The approach raises some privacy concerns, says Prausnitz, who helped invent microneedle technology and directs Georgia Tech’s Center for Drug Design, Development and Delivery. “There may be other concerns that patients have about being ‘tattooed,’ carrying around personal medical information on their bodies or other aspects of this unfamiliar approach to storing medical records,” he says. “Different people and different cultures will probably feel differently about having an invisible medical tattoo.”
Daily Star – The first ever Ebola relapse of the latest killer epidemic has been recorded sparking fears the disease epidemic will surge once again.
Health officials in the eastern Democratic Republic of Congo have documented the first relapse in the current Ebola epidemic, the World Health Organization said on Friday.
CNN – Puppies: cute balls of fur.
But according to the Centers for Disease Control and Prevention, they’re also linked to a multi-state outbreak of an infection that’s resistant to multiple drugs.
An outbreak strain of Campylobacter jejuni has been reported in 13 states and so far 30 people have been infected, the CDC said.
Four have been hospitalized but no deaths have been reported, the center said.
“Epidemiologic and laboratory evidence indicate that puppies purchased from pet stores are the likely source of this outbreak. Many of the cases had contact with puppies or were employees at pet stores, including Petland,” it said.
The CDC has not yet identified one common supplier of puppies, it said.
Some of the illnesses date as far back as January 2019 and people who have been infected range from 8 months to 70 years old.
The symptoms include diarrhea, stomach cramps and fever and usually last for about a week. People usually recover without antibiotics, the CDC said.
Ways to avoid getting infected include washing your hands and making sure you take any new dogs to the vet for a checkup.
Fox – Christmas is right around the corner, and one barbershop is inspiring some holiday cheer.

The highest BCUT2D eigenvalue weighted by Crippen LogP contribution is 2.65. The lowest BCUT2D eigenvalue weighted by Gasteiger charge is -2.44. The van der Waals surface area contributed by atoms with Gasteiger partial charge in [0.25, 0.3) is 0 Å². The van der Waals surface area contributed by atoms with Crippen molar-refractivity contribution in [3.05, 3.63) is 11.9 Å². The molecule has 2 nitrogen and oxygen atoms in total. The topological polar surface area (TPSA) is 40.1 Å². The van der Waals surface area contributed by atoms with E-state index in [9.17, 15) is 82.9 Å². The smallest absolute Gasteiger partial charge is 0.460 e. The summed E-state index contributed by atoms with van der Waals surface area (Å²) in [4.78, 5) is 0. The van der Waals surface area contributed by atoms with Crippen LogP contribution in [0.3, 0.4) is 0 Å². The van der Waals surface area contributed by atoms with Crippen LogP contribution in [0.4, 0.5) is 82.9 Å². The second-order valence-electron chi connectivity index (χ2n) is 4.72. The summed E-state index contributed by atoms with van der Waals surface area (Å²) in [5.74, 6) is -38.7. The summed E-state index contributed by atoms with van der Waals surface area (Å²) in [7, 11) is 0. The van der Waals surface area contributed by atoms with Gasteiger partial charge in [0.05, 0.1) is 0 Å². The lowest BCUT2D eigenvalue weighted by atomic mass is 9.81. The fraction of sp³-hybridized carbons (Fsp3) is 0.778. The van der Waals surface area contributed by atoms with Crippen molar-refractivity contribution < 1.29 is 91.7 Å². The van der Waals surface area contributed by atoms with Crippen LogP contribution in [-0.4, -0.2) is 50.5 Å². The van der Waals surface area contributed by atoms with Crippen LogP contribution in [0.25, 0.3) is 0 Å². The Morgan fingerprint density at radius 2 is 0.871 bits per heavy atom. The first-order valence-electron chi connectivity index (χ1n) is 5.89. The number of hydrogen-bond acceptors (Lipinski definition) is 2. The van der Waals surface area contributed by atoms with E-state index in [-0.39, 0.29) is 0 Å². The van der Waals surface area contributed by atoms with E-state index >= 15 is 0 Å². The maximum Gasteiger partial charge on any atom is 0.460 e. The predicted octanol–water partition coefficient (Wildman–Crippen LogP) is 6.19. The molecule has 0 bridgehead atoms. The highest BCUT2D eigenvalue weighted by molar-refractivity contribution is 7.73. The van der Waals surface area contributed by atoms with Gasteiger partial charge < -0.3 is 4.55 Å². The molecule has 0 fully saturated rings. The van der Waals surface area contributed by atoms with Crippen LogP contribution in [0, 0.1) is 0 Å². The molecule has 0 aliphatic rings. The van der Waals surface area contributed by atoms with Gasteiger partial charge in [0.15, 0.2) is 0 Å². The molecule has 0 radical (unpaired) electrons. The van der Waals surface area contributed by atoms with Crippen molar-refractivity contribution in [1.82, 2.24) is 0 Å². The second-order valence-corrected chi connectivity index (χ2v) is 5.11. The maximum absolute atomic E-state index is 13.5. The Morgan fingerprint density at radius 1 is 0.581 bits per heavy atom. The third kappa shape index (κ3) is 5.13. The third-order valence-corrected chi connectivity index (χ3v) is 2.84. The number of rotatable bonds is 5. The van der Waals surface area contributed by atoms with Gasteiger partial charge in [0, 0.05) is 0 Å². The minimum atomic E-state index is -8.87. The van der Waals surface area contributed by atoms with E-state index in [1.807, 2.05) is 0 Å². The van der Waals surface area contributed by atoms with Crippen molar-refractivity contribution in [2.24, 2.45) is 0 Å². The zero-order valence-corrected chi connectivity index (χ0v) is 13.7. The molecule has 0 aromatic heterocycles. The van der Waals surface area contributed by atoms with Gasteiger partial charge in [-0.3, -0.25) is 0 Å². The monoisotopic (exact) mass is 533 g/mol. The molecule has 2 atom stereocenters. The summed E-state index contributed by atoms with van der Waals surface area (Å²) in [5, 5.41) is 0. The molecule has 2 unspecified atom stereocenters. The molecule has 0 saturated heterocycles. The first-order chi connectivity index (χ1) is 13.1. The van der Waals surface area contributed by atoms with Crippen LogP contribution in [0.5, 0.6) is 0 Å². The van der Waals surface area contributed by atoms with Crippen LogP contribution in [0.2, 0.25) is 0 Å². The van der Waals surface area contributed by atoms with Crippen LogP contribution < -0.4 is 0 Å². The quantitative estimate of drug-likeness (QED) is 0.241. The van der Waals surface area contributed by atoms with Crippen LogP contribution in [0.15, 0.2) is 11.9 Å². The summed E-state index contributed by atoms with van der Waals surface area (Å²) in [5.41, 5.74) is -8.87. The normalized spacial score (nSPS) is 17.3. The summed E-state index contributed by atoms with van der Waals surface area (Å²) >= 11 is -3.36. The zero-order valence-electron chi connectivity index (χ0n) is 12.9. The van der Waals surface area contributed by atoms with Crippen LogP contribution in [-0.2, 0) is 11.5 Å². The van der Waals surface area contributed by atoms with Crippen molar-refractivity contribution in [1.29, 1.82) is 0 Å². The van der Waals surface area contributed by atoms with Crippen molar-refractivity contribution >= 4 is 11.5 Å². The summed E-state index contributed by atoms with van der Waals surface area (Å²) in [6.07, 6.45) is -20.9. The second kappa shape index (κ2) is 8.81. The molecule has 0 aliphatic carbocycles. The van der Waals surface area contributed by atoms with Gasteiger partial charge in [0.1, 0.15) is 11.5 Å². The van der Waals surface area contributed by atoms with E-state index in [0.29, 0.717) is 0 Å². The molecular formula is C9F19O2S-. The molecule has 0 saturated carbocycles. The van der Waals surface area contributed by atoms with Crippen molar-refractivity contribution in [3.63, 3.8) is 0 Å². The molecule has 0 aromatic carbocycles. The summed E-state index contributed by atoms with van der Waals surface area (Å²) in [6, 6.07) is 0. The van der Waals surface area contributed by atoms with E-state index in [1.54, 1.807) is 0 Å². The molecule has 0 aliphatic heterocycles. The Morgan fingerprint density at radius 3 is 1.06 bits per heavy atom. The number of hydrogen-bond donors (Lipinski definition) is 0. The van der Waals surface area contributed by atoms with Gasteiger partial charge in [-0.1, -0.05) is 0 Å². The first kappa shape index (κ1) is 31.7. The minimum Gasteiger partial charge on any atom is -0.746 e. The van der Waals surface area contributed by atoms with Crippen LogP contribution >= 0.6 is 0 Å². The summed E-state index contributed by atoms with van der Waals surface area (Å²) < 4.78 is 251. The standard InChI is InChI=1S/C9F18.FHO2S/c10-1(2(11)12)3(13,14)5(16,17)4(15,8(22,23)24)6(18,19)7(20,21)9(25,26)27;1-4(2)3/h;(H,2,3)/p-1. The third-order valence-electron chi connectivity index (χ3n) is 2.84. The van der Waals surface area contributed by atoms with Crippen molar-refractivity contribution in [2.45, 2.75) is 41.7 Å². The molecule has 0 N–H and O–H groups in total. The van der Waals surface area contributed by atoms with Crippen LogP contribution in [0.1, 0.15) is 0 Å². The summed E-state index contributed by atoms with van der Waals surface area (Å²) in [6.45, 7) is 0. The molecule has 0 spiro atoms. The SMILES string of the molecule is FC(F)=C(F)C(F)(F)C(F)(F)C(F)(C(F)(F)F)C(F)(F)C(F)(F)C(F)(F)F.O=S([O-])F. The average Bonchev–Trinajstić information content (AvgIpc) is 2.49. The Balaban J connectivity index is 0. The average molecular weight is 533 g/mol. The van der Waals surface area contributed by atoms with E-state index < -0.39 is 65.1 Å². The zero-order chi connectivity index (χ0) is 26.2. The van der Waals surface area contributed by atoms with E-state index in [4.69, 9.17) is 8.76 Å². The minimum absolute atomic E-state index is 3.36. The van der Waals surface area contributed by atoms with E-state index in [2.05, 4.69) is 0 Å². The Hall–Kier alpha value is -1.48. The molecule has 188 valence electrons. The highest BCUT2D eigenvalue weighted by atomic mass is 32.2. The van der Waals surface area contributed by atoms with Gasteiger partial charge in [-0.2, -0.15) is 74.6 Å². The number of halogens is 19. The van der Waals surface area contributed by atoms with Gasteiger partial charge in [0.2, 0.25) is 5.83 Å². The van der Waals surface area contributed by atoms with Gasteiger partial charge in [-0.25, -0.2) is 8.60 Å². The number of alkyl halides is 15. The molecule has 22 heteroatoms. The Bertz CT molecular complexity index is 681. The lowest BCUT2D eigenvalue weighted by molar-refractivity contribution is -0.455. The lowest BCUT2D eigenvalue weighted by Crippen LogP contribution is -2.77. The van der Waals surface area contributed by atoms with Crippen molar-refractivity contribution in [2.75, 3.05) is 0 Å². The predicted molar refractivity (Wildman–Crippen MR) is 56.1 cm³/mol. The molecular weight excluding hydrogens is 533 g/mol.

RAZZLEDAZZLE Barbershop in Miami is helping the homeless make the cut this year for Santa’s gift list.
Linares and her team of stylists are giving out free haircuts — around 70 during the month — to the homeless in South Florida. Linares and her stylists also set up a pop-up shop inside Camillus House, a homeless shelter in Miami.
Boy’s Reaction to Trying On Colorblind Glasses is Helping Finance Hundreds of Pairs for Other Kids Like Him
Good News Network – 12-year-old Jonathan Jones was filmed trying on colorblind-corrective glasses for the first time in his life during his high school science class last week—and his reaction is now helping to distribute those glasses to other colorblind students just like him.
Jonathan is just one of Principal Scott Hanson’s students at Lakeview High School in Cottonwood, Minnesota, but they do share the same problem of being unable to see color. Prior to trying on the glasses, Jonathan had never been able to differentiate between the periodic table color groupings.
The specially-designed EnChroma glasses belonged to Hanson. Since he had been given the glasses as a Christmas gift several years ago, he has always made sure to bring them to school as an educational tool for genetics lessons in science class.
Upon learning that one of his students shared the same condition, Hanson brought the glasses into his class so Jonathan could try them on—and the youngster’s reaction was priceless.